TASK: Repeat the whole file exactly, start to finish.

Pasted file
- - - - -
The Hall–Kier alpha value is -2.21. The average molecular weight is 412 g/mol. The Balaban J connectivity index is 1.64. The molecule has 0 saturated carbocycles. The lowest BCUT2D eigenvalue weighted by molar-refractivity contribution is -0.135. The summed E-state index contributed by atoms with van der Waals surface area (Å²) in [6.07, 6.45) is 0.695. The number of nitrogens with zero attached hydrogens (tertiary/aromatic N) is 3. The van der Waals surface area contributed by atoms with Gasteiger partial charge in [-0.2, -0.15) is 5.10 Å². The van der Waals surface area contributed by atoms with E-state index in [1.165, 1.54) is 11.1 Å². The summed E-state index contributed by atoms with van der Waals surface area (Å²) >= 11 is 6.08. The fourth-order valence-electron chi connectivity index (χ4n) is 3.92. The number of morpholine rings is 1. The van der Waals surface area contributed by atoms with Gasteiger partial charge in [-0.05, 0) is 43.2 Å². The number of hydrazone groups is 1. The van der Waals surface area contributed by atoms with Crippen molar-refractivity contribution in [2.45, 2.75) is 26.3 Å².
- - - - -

The Hall–Kier alpha value is -2.21. The average molecular weight is 412 g/mol. The Balaban J connectivity index is 1.64. The molecule has 0 saturated carbocycles. The lowest BCUT2D eigenvalue weighted by molar-refractivity contribution is -0.135. The summed E-state index contributed by atoms with van der Waals surface area (Å²) in [6.07, 6.45) is 0.695. The number of nitrogens with zero attached hydrogens (tertiary/aromatic N) is 3. The van der Waals surface area contributed by atoms with Gasteiger partial charge in [-0.2, -0.15) is 5.10 Å². The van der Waals surface area contributed by atoms with E-state index in [1.165, 1.54) is 11.1 Å². The summed E-state index contributed by atoms with van der Waals surface area (Å²) >= 11 is 6.08. The fourth-order valence-electron chi connectivity index (χ4n) is 3.92. The number of morpholine rings is 1. The van der Waals surface area contributed by atoms with Gasteiger partial charge in [-0.05, 0) is 43.2 Å². The number of hydrazone groups is 1. The van der Waals surface area contributed by atoms with Crippen molar-refractivity contribution in [2.45, 2.75) is 26.3 Å².